Home Reviews Film Movie Review: THE MACHINE (2023): Bert Kreischer and Mark Hamill have a blast in an energetic but formulaic action/comedy

Movie Review: THE MACHINE (2023): Bert Kreischer and Mark Hamill have a blast in an energetic but formulaic action/comedy

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Movie Review: THE MACHINE (2023): Bert Kreischer and Mark Hamill have a blast in an energetic but formulaic action/comedy

The Bert Kreischer Mark Hamill car

Car review

Cars (2023) Movie reviewOR movie run by Peter Atenciowritten by Kevin Biegel AND Scotty Landes and playing Bert Kreischer, Mark Hamill, Jimmy Tatro, Iva Babic, Robert Maaser, Stephanie Kurtzuba, Martyn Ford, Jess Gabor, Rita Bernard-Shaw, Nikola Djuricko, Oleg Taktarov, Amelie Child Villers, Aleksander Sreckovic, Set Sjostrand AND mercedes de la cruz.

Bert Kreischer is a very talented comic actor, but some of his sharp and quick wit works against him in the energetic and fast paced action/comedy, The machine. Fortunately, Kreischer matches Mark Hamill. You read it right. The actor who played Luke Skywalker has, perhaps, the second most memorable role of his career here in this film. Director Peter Atencio’s new film is funny and entertaining even if it is long and has some offensive comments that should have been edited out of the picture.

As the film opens, we get a great rock rendition of Natalie Imbruglia’s “Torn” played over the opening credits. Bert (Kreischer), an often shirtless 50-year-old, is throwing a party for his daughter, Sasha (Jess Gabor). Although Sasha doesn’t want anything big for her sweet sixteen, Berti goes overboard and throws an extravagant party. Bert is publicly known for stealing a watch from the Russian mob over 20 years ago. In fact, Berti is proud of this fact. But when a woman from the Russian mafia named Irina (Iva Babic) shows up at his house, Berti must face his past to save Sasha, whose life Irina is threatened. Meanwhile, Bert’s father Albert (Hamill) has arrived to pay tribute to Sasha for her birthday, but now, he must join forces with Bert to go to Russia to return the watch he “stole”. It may be important to know that Bertie is not entirely sure of the clock’s whereabouts, which will keep the audience guessing as to how this plot itself will be resolved.

There are so many action scenes happening in the The machine, it’s hard to know where to start. One of the most gruesome sequences in the film has Bert slitting a mobster’s throat and then slamming his hand into the guy’s severed neck. Such scenes seem a bit extreme for a light-hearted action picture, but they are here nonetheless.

As the plot unfolds, the audience is treated to flashbacks of a younger Bert (a very good Jimmy Tatro) who was talking about the TV show, Friends, and passing off other people’s ideas as his own while studying in college. Eventually, Bert made a trip to Russia, where he managed to find the aforementioned watch that is now being sought after by some business-minded people.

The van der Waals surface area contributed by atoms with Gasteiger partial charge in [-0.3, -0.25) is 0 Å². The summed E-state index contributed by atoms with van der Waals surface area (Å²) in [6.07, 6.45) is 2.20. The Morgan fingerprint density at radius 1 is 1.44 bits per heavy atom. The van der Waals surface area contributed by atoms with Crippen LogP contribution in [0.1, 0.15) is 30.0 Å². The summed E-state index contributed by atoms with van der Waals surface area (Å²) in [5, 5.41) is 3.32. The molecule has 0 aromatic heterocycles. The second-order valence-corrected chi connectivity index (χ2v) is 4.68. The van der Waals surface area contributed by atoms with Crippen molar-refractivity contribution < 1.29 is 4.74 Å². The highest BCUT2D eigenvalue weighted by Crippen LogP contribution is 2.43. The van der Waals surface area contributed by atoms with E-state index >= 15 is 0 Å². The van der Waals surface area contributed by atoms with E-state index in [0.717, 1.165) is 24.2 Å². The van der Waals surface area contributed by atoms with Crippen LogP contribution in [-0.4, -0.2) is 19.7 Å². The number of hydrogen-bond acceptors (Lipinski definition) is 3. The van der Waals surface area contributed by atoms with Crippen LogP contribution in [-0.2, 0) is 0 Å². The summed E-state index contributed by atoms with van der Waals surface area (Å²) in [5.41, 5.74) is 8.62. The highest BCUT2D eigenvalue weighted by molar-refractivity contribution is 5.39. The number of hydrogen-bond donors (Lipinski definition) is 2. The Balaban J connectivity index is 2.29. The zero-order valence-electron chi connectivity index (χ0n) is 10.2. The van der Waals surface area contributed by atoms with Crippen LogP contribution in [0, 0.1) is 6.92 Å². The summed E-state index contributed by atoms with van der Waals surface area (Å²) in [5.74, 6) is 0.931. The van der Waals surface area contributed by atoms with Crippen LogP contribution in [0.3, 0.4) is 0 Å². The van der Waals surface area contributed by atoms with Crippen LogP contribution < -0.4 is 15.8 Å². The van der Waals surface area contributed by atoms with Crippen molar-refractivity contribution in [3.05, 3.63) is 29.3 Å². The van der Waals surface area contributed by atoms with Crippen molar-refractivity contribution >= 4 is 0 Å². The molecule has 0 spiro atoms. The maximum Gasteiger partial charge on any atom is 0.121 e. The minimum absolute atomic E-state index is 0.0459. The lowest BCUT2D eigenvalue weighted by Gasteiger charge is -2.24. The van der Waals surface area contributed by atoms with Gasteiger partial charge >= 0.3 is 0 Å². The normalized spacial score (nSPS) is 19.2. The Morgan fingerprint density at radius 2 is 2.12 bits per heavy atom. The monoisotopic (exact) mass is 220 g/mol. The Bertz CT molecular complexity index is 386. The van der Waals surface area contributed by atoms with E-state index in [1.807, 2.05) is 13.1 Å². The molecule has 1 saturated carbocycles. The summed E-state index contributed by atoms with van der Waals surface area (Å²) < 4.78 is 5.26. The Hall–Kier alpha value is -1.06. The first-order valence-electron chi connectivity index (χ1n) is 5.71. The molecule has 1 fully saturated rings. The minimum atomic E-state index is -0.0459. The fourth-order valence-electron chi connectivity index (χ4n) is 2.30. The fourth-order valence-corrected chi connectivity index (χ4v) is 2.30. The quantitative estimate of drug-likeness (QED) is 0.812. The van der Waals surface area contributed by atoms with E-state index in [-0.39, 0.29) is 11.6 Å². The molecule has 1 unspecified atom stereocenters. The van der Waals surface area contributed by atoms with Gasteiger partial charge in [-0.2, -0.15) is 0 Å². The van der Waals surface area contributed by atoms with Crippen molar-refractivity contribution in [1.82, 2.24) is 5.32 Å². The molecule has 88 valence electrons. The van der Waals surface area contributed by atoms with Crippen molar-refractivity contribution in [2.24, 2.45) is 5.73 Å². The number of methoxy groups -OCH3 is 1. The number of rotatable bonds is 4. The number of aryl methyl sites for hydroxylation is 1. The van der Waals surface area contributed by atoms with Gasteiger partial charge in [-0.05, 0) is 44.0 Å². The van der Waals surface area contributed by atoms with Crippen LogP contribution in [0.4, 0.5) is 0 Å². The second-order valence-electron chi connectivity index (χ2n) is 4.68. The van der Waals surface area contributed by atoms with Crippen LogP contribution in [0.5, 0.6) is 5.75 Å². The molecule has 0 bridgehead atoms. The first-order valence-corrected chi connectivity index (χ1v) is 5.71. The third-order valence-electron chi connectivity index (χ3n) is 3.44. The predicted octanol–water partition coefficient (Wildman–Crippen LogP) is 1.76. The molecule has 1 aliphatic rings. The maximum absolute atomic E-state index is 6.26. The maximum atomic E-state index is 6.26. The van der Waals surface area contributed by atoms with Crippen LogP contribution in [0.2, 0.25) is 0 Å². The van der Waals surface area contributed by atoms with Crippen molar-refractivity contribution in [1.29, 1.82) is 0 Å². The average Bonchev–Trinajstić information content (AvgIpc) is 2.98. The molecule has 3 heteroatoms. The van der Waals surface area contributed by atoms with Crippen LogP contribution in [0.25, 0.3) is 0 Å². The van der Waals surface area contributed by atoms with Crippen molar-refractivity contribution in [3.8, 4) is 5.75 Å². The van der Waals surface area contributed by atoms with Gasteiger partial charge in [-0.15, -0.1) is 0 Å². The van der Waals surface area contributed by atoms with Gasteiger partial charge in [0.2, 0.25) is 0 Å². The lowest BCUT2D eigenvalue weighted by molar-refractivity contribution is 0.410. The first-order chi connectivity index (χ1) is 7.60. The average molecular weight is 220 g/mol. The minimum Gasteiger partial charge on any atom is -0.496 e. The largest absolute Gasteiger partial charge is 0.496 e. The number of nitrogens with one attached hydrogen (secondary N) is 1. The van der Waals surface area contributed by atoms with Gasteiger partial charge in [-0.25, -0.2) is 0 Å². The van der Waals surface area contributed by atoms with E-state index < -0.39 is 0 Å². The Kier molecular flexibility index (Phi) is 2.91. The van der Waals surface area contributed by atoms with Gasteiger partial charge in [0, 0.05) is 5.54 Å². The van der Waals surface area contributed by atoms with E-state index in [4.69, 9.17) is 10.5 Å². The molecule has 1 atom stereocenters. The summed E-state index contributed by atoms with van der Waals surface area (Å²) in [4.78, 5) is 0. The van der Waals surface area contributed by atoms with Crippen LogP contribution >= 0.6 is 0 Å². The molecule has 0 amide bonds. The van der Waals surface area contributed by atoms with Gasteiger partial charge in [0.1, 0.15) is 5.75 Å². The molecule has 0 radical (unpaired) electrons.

Iva Babic occasionally steals the film as blonde and tattooed Irina, who is sometimes absolutely hysterical, and sometimes a little menacing. Babic draws attention at the end of the film as he kills off a key character and impersonates Steve Urkel from the old TV series, Family Matters. As her brother Alexei, Robert Maaser also gets some solid scenes himself where he demonstrates real intensity through a sparring match with Bert at the end of the picture where Alexei confronts the so-called “Machine”, Bert himself.

Hamill is nothing short of brilliant here as the rug store owner who bonds with his son while trying to save his granddaughter. There are times when Hamill’s personality really makes the audience laugh out loud, especially with his introduction to the picture where he makes weird noises with his mouth and then with his commentary about the stores he runs. There are three locations that Albert is in charge of, and he rightfully makes that fact known in one of the funniest scenes here.

Stephanie Kurtzuba has a small but essential role in the film as Bert’s wife LeeAnn, who is in therapy with her husband and children as the film opens. Bert talks about the use of the “C word” in this part of the picture and this is an example of some of the processing the film offers that could have been toned down a bit. Kurtzuba is radiant, though, and does a fine job in the picture.

You will especially like the action sequences in The machine, especially the tense ones on a train that happen during the film. The balance between comedy and action is a bit off, but Kreischer keeps the film feeling lighter than it might have with another performer in the role. Kreischer and Hamill’s relationship together is nothing short of sublime to behold.

If not for the vulgarity and excessive use of profanity, The machine could have been a huge hit at the box office. It’s doing so-so right now, but it’s getting high audience scores. Overall, it’s a good movie, but overall it’s flawed. However, Mark Hamill is having so much fun that you can go with the premise the film offers and enjoy the live performance that Hamill has added to the highlights of his career. The machine it’s nothing short of a fun ride with some really energetic performers that make it better than it has any right to be.

ASSESSMENT: 6/10

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